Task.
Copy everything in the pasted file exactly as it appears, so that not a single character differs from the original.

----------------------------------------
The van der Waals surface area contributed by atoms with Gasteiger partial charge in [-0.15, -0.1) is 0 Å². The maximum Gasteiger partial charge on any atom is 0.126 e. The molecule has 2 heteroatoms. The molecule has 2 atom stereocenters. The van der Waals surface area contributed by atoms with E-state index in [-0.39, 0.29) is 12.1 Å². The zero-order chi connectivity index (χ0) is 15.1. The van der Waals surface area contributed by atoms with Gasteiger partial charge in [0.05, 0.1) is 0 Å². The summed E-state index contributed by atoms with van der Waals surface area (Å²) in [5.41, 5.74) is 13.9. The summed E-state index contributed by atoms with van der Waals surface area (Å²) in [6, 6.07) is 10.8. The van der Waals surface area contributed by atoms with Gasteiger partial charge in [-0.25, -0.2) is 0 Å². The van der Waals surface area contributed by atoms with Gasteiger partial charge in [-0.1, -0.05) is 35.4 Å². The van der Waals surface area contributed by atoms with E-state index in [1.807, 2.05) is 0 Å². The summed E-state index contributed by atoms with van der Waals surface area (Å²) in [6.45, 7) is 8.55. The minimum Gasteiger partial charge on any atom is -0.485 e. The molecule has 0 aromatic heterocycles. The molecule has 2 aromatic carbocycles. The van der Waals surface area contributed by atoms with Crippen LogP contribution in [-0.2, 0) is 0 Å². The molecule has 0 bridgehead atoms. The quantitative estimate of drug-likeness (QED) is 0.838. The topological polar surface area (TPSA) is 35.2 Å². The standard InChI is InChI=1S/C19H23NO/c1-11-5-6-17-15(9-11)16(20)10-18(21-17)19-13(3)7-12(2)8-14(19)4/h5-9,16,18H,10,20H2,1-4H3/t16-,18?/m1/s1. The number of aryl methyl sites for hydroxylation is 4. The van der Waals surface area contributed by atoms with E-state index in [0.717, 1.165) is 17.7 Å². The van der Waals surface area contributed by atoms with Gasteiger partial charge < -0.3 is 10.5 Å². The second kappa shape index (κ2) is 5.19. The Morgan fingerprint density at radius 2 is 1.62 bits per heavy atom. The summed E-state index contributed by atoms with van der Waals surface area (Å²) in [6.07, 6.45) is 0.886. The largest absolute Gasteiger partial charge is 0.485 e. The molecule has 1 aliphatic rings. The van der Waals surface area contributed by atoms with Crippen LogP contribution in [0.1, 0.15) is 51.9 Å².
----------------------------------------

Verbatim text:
The van der Waals surface area contributed by atoms with Gasteiger partial charge in [-0.15, -0.1) is 0 Å². The maximum Gasteiger partial charge on any atom is 0.126 e. The molecule has 2 heteroatoms. The molecule has 2 atom stereocenters. The van der Waals surface area contributed by atoms with E-state index in [-0.39, 0.29) is 12.1 Å². The zero-order chi connectivity index (χ0) is 15.1. The van der Waals surface area contributed by atoms with Gasteiger partial charge in [0.05, 0.1) is 0 Å². The summed E-state index contributed by atoms with van der Waals surface area (Å²) in [5.41, 5.74) is 13.9. The summed E-state index contributed by atoms with van der Waals surface area (Å²) in [6, 6.07) is 10.8. The van der Waals surface area contributed by atoms with Gasteiger partial charge in [-0.25, -0.2) is 0 Å². The van der Waals surface area contributed by atoms with Gasteiger partial charge in [-0.1, -0.05) is 35.4 Å². The van der Waals surface area contributed by atoms with E-state index in [1.807, 2.05) is 0 Å². The summed E-state index contributed by atoms with van der Waals surface area (Å²) in [6.45, 7) is 8.55. The minimum Gasteiger partial charge on any atom is -0.485 e. The molecule has 0 aromatic heterocycles. The molecule has 2 aromatic carbocycles. The van der Waals surface area contributed by atoms with Crippen LogP contribution in [-0.2, 0) is 0 Å². The molecule has 0 bridgehead atoms. The quantitative estimate of drug-likeness (QED) is 0.838. The topological polar surface area (TPSA) is 35.2 Å². The standard InChI is InChI=1S/C19H23NO/c1-11-5-6-17-15(9-11)16(20)10-18(21-17)19-13(3)7-12(2)8-14(19)4/h5-9,16,18H,10,20H2,1-4H3/t16-,18?/m1/s1. The number of aryl methyl sites for hydroxylation is 4. The van der Waals surface area contributed by atoms with E-state index in [0.717, 1.165) is 17.7 Å². The van der Waals surface area contributed by atoms with Gasteiger partial charge < -0.3 is 10.5 Å². The second kappa shape index (κ2) is 5.19. The Morgan fingerprint density at radius 2 is 1.62 bits per heavy atom. The summed E-state index contributed by atoms with van der Waals surface area (Å²) in [6.07, 6.45) is 0.886. The largest absolute Gasteiger partial charge is 0.485 e. The molecule has 1 aliphatic rings. The van der Waals surface area contributed by atoms with Crippen LogP contribution in [0.1, 0.15) is 51.9 Å².